The website that has advertised the giveaway is not the legitimate Safaricom site.
Syndicated story by PesaCheck.
This website impersonating Safaricom and claiming to give away $3000 in celebration of the company’s ‘30th anniversary’ is a HOAX.
Several screenshots of people, claiming to have received the cash prize, have been attached to the post.
And the post sets out a procedure to get that cash prize, beginning with a questionnaire to test each respondent’s knowledge of the company followed by questions relating to personal information such as age and gender.
Once participants have answered all questions, the next step is to select a box with a prize inside.
The box that this fact-checker picked turned out to be the right choice as they were declared the winner of $3000. However, the catch is: “you must tell 5 groups or 20 friends about our promotions, enter your address and complete registration, and the gifts will be delivered within 5–7 days”.
This is consistent with phishing attempts as everyone who fills the questionnaire must provide their personal details.
A green button labelled “WhatsApp” appears with instructions that one must share with five groups or 20 friends “until the blue bar is full”. Once a user is done sharing to their contacts on WhatsApp, the next step is to claim the prize. You do this by clicking the second green button written “continue”.
This PesaCheck fact-checker clicked on the green ‘WhatsApp’ button and was directed to the last stage, registration. At this stage, respondents are asked to download an application below the registration button and hold it open for 30 seconds, another indicator that something is not right.
Further, users are asked to wait another 24 hours for the administrator to “review their details”. This could be an attempt to hack your device, and hence it is not advisable to download the application.
Clicking on the “complete registration” button redirects to Gearbest, a website advertising electronics such as phones, smartwatches, Bluetooth earphones, laptops, just to name a few.
Though the website promising $3000 has the Safaricom logo and corporate colours, it is not Safaricom’s official website. A Whois search of the website shows it was registered on 7 May 2021, under the domain name: splendidonly.xyz.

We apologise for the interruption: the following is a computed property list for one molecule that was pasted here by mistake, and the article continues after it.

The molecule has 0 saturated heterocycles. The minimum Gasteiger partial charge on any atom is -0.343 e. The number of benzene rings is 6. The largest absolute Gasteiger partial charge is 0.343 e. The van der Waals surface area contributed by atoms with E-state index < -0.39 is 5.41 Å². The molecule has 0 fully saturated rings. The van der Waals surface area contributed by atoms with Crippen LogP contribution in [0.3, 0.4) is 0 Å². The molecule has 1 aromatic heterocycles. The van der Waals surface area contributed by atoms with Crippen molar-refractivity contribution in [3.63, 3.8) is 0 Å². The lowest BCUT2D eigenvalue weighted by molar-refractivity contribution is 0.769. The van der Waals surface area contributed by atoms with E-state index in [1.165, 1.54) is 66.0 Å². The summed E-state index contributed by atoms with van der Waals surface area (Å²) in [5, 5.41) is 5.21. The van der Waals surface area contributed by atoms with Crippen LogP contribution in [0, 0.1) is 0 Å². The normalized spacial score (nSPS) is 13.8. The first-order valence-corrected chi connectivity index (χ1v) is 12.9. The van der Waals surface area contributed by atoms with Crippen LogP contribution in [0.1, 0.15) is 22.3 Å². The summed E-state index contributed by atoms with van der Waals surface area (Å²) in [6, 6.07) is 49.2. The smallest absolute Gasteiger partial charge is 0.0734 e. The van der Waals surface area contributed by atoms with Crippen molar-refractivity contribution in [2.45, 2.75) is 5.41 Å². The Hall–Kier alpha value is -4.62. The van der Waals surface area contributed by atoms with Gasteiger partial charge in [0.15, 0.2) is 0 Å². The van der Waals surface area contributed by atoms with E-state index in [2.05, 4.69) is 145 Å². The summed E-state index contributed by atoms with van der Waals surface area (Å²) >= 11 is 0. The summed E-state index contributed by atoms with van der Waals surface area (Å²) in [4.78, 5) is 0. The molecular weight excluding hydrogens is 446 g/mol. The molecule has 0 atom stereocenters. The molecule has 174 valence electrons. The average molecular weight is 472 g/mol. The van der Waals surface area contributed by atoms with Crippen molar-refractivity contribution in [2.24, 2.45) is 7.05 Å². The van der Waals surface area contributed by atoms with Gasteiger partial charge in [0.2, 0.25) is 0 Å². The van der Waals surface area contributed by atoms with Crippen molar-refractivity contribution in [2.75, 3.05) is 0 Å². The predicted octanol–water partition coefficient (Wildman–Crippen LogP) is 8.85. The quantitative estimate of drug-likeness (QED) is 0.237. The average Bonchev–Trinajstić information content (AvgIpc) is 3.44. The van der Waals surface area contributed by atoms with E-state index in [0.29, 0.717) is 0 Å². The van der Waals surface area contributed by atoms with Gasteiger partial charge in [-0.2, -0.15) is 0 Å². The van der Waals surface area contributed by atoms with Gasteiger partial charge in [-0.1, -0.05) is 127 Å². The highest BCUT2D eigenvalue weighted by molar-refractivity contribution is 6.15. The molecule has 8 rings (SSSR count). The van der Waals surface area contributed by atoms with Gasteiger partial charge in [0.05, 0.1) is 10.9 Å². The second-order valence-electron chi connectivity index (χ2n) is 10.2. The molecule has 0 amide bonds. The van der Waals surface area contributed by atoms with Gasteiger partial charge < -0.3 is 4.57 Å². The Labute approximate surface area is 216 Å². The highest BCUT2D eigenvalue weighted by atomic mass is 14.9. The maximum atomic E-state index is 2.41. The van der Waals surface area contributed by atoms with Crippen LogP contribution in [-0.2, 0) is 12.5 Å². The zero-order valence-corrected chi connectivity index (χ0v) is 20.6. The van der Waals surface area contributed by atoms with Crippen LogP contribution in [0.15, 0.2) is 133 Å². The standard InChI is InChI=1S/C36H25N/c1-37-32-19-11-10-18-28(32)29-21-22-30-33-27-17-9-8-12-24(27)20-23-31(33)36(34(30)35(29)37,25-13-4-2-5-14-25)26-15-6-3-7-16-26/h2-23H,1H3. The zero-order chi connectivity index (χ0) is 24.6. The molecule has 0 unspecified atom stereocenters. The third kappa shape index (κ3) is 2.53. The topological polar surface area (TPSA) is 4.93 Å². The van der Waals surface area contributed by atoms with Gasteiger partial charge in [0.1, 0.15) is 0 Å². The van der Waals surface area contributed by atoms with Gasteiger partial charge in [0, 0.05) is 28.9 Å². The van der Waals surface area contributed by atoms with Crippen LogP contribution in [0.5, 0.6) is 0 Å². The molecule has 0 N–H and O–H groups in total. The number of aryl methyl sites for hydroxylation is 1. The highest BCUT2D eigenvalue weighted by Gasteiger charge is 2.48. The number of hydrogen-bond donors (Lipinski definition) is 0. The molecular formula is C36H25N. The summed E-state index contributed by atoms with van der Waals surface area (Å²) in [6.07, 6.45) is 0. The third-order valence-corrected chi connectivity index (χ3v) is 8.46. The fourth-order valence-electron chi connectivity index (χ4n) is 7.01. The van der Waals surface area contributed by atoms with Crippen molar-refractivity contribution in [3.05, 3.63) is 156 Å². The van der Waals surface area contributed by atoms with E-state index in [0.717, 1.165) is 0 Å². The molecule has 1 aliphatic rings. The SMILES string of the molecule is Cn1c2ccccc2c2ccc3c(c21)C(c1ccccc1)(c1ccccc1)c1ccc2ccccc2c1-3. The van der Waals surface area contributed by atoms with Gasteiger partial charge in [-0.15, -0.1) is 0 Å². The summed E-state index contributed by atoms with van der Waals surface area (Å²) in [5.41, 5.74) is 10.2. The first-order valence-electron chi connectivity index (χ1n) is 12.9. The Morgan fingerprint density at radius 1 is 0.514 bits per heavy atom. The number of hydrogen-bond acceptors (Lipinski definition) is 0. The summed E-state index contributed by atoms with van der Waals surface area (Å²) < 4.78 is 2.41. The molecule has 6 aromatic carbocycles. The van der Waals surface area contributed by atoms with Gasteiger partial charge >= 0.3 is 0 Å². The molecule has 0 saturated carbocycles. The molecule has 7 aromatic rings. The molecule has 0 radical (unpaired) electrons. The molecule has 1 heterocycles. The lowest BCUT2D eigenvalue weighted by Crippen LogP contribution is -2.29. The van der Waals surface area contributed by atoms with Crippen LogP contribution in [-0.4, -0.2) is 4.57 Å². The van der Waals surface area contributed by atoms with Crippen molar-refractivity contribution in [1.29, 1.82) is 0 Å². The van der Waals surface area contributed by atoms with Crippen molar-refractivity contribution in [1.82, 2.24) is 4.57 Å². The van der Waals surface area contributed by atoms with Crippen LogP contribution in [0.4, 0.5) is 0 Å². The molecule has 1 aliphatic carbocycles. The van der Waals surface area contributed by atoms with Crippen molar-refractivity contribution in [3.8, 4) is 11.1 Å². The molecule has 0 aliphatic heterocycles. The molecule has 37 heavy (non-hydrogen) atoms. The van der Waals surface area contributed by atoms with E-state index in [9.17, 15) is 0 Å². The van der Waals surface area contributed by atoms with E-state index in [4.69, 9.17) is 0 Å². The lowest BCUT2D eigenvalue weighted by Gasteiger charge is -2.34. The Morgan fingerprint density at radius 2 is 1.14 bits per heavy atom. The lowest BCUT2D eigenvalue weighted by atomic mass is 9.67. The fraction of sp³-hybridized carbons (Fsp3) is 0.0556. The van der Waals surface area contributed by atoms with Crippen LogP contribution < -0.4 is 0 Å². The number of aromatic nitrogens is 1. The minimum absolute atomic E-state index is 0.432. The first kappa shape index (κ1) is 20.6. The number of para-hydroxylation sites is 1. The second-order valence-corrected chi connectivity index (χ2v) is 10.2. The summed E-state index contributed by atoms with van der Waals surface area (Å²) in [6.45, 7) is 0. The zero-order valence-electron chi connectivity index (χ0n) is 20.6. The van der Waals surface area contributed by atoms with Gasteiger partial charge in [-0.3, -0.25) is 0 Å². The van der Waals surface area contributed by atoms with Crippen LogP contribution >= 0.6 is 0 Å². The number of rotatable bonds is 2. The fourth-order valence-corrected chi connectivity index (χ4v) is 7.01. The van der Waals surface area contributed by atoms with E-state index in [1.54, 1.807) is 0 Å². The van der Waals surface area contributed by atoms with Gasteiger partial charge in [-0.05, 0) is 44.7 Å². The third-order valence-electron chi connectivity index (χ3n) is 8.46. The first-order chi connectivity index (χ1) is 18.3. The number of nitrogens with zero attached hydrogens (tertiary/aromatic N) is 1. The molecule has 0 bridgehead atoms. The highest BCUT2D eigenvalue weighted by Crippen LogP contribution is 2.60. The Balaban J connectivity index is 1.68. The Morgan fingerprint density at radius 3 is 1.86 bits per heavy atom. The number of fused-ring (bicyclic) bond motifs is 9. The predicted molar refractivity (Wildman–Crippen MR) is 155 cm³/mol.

Moreover, Safaricom is not 30 years old. The telecommunications company began operations in the year 2000 and will be celebrating its 21st anniversary in 2021.
PesaCheck has looked into a website impersonating Safaricom and claiming to give away $3000 in celebration of the company’s 30th anniversary and finds it to be a HOAX.
This post is part of an ongoing series of PesaCheck fact-checks examining content marked as potential misinformation on Facebook and other social media platforms.
By partnering with Facebook and similar social media platforms, third-party fact-checking organisations like PesaCheck are helping to sort fact from fiction. We do this by giving the public deeper insight and context to posts they see in their social media feeds.
This fact-check was written by PesaCheck Fact-Checker Naomi Wanjiku and edited by PesaCheck Chief Copy Editor Rose Lukalo. The article was approved for publication by PesaCheck Managing Editor Enock Nyariki.
PesaCheck is East Africa’s first public finance fact-checking initiative. It was co-founded by Catherine Gicheru and Justin Arenstein, and is being incubated by the continent’s largest civic technology and data journalism accelerator: Code for Africa. It seeks to help the public separate fact from fiction in public pronouncements about the numbers that shape our world, with a special emphasis on pronouncements about public finances that shape government’s delivery of Sustainable Development Goals (SDG) public services, such as healthcare, rural development and access to water / sanitation. PesaCheck also tests the accuracy of media reportage. To find out more about the project, visit pesacheck.org.
PesaCheck is an initiative of Code for Africa, through its innovateAFRICA fund, with support from Deutsche Welle Akademie, in partnership with a coalition of local African media and other civic watchdog organisations.